As for the actual lack of interest in nursing, he may get more
interested again in a few weeks. When my son was around 9 months I could
barely get him to nurse except when there was nothing else to look at
(in the middle of the night)! Then he got very attached to it again. So
stick with it--maybe he is weaning himself and maybe not. You may be
able to maintain night-time nursing for a long time--your breasts should
adjust... Good luck!
With both my babies their interest in nursing went way down when they
were about 6 months. I was upset with my first and felt as if I were
doing something wrong. When I finally gave into formula more than one
time a day she was so happy to be getting enough milk without having to
struggle for it my sadness quickly dissipated. She hung in there until
she was 11 months, then at that time I was ready to let it end and so it
did. With my second baby who was a great nurser I was so happy not to be
struggeling I thought I was set to be nursing until she was two. But at
6 months her interest took a nose dive.
The bottom line is you need to give your baby enough milk to keep them
healthy; plenty of babies drink formula and grow up to be happy,
healthy, loved babies. Nursing for 6 months is a great accomplishment.
Pat your self on the back. Also, according to Penelope Leach, a baby
needs 3 ounces of milk per every pound.
My daughter went through the same thing when she started eating solid
foods. She was so interested in solids and in looking around the room
that she basically only nursed before going to sleep. For what it is
worth, this turned out to be a passing phase. After a month or two she
renewed her interest in nursing and now at nine months is nursing 4 or 5
times during the day again. I never had a problem getting my milk
supply back up (and I have never had a copious milk supply). So don't
give up hope yet...
Theres a bunch of great books to look into. Nursing strikes
happen. My daughter decided at that warm milk comes from mommies cold
milk comes from bottles. so at day care when they heated her bottle she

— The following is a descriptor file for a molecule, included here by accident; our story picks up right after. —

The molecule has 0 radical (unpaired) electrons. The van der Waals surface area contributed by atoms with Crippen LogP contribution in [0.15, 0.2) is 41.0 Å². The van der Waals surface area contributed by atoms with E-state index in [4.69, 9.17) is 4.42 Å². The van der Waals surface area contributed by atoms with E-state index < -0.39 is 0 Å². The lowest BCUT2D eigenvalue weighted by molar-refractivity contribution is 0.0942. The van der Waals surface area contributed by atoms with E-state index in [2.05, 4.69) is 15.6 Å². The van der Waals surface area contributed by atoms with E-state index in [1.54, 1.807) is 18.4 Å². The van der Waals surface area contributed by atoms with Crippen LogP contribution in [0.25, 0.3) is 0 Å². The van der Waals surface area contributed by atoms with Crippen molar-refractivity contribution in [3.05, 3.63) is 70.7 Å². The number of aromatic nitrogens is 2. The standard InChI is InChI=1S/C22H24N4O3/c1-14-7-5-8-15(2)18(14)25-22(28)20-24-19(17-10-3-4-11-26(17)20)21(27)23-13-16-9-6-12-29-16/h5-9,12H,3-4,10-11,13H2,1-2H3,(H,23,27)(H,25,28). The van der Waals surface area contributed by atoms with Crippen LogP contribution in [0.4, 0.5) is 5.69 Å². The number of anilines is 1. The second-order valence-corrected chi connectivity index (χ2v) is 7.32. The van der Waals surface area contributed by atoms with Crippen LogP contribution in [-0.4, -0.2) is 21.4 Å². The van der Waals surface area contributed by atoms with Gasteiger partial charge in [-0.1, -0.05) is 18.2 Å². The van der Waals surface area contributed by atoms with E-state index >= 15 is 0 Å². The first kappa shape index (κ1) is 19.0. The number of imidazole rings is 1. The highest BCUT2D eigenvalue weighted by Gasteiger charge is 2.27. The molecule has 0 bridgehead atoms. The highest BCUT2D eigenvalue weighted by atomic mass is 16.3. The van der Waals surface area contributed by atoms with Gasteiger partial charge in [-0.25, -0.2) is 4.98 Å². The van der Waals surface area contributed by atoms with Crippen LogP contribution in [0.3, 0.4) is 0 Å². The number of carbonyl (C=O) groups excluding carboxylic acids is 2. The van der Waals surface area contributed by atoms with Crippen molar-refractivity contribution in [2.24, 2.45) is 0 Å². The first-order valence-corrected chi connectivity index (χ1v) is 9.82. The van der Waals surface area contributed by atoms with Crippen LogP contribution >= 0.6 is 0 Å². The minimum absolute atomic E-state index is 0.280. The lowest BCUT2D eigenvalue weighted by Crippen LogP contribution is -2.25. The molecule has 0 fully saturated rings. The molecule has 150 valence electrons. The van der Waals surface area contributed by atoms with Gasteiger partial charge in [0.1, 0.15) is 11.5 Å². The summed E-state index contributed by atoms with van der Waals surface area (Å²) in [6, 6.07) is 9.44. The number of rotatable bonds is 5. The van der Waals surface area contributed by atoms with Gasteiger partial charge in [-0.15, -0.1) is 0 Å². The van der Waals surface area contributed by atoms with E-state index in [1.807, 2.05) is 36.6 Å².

wouldnt take it. for the first few months she barely took 4 ounces a day
at day care and they had wanted me to bring in 30+ a day! I was worried
sick. As it turned out she made up for it in the night. and still wakes
up around 5 am and latches on. When we wake up and get up around 7 I am
empty. I pump during the day with a advent hand pump. and leave that
milk in a bottle at the day care the next day. she now at 1 year drinks
about 8 ounces a day at daycare. Is it a nipple issue, does she refuse a
bottle at day care? May need a differnt shape color texture etc. As for
yor milk supply pump to keep it going if you want to. The strike may
pass when solids lose their novelty. -K
My son went through this a couple of times and I starved him. Meaning,
I offered the breast only and temporarily stopped solids (as late as 10
months, for 2 days). Sounds cruel, but eventually, he knew what he had
to do and we kept nursing for 16 months. Tell the day care provider not
to feed the baby after a certain time (experiment with the time) so that
the baby is hungry when you arrive. That's how we solved the problem on
a couple of occasions. Plus, it may be a phase; so if you want to keep
going, you should probably pump. That way, when s/he does come back to
the breast, there will still be milk there. I suspect that the baby
needs more milk or formula than what you describe, but I'm not
sure--depends on how much nursing is going on at night. Either way, you
should check with your doctor about how much breast milk/formula the
You might want to consider cutting the baby off at night. It is hard,
but we did it and it makes the day-time feedings more predictable for
both you and the baby. Good luck and if you want professional help,
oth you and the baby. Good luck and if you want professional help,
contact Janaki Costello, a certified lactation consultant (510)525-1155.
She is amazing and knows everything and is super nice.
The opinions and statements expressed on this page
are those of parents who belong to the
UC Berkeley Parents Network and
should not be taken as a position of or endorsement by the
University of California, Berkeley.